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THE DANILO PÉREZ TRIO WILL GIVE THE INAUGURAL CONCERT OF THE JAZZ AT BARD SERIES ON SATURDAY, FEBRUARY 9 The Latin Jazz Weekend will also feature a film and jazz workshops
ANNANDALE-ON-HUDSON, N.Y.-Danilo Pérez, world-renowned jazz pianist, composer, and bandleader, will perform at Bard College on Saturday, February 9. This concert, the first in the Jazz at Bard series, will begin at 8:00 p.m. in Olin Hall. Pérez will be joined by drummer Adam Cruz and bassist Ben Street. Admission is $20.
"I look forward to a positive exchange whenever I play-a give-and-take with the audience," says Pérez. "I feel like a doctor who gives medicine for people's souls. It's about more than performing-it's a feeling of goodness, an offering of fullness of energy for their journey."
Born in Panama in 1966, Pérez has been named the cultural ambassador of his native land. His recording Motherland (2000) is a heartfelt homage to the music of Americas that focuses on the roots of Panamanian music as well as American, European, African, and Native American heritages. Motherland was nominated for a Grammy in 2000 and was named one of the best albums of the year by the New York Times, Los Angeles Times, Chicago Tribune, San Diego Tribune, Billboard, and the JazzTimes Critic's Poll.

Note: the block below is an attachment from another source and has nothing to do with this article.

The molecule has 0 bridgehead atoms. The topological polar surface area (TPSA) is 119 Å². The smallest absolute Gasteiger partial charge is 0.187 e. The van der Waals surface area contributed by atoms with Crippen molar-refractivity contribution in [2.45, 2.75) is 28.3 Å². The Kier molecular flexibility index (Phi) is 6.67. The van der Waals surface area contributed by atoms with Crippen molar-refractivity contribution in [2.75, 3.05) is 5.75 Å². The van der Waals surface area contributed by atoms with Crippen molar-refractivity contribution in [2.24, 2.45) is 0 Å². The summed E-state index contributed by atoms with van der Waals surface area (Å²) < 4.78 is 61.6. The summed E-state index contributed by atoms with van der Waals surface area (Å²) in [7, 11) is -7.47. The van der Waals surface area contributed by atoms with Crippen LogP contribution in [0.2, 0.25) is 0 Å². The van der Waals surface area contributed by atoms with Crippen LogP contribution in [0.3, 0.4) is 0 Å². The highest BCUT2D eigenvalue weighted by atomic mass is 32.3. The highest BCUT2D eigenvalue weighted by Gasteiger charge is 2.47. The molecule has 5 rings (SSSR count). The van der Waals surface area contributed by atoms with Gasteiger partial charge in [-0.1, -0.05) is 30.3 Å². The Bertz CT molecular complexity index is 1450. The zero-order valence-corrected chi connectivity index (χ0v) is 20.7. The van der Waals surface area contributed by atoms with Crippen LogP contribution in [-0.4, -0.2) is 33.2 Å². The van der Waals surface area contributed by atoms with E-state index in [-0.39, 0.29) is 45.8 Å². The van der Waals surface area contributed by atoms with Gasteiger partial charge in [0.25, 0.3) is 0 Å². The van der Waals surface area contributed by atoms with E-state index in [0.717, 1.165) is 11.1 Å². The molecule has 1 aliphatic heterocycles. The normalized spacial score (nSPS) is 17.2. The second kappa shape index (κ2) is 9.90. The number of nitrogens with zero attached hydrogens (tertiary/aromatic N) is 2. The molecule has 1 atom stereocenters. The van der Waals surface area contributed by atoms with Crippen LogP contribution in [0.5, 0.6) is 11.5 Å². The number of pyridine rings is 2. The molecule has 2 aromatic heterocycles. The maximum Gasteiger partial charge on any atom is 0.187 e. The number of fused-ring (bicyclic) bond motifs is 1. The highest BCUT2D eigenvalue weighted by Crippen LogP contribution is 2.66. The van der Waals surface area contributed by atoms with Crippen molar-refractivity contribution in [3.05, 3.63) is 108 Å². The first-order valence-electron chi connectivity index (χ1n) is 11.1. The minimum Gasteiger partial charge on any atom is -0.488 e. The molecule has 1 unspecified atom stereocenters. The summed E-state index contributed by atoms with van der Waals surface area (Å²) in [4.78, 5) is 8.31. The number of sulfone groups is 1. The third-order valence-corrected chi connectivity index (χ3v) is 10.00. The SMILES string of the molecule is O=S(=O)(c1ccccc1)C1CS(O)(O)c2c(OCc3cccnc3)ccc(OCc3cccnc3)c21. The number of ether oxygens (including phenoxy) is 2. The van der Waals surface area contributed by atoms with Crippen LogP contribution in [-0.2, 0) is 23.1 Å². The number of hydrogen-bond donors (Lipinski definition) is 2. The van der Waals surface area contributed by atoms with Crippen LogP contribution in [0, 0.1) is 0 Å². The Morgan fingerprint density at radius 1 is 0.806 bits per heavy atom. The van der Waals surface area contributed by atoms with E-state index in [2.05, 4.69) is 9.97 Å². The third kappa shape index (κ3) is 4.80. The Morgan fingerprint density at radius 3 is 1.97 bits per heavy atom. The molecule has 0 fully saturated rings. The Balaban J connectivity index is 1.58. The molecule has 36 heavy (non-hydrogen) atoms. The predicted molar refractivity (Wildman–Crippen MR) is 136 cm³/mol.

While completing his degree in jazz composition at the Berklee School of Music, Pérez performed with Jon Hendricks, Claudio Roditi, and Paquito D'Rivera, and produced the critically acclaimed reunion album (Mesidor), featuring D'Rivera and Arturo Sandoval. From 1989 to 1992 he performed with Dizzy Gillespie's United Nations Orchestra. In 1993, he began to concentrate on his own ensembles and recording projects, Danilo Pérez (1993) and The Journey (1994).
In 1995, a story in the New York Times Magazine called Pérez "a stellar young player." He performed with Wynton Marsalis's band, becoming the first Latin artist to do so. Marsalis and Pérez continued their association, composing and performing music for the 1996 Summer Olympics in Atlanta. Pérez has also been featured in special projects with Roy Haynes, Jack DeJohnette, Gary Burton, John Patitucci, and Wayne Shorter, and performs duets with Steve Lacey.
A faculty member of the New England Conservatory of Music, Pérez teaches improvisation and jazz studies. For two years he was the artist in residence at the Irving Gilmore International Keyboard Festival, coordinated by pianist Irma Vallecillo. He was recently presented with a Distinguished Alumnus Award from the Berklee School of Music.
The Jazz at Bard series will be an ongoing effort to bring internationally recognized jazz performers to the Hudson Valley region. In addition to this program, the weekend will feature jazz workshops with Pérez and Latin jazz percussionist Ray Mantilla, as well as a screening of the film by Woodstock's John Holland, A Night in Havana, about Dizzy Gillespie's trip to Cuba. Location and times will be announced. Also scheduled, as a fundraiser for the series, is a dance at Milagros Restaurant at 73 Broadway in Tivoli on Saturday, January 19, from 8:00 to midnight.
For further information about the concert and the Jazz at Bard series, call Raissa St. Pierre at 845-758-7410 or e-mail firstname.lastname@example.org.
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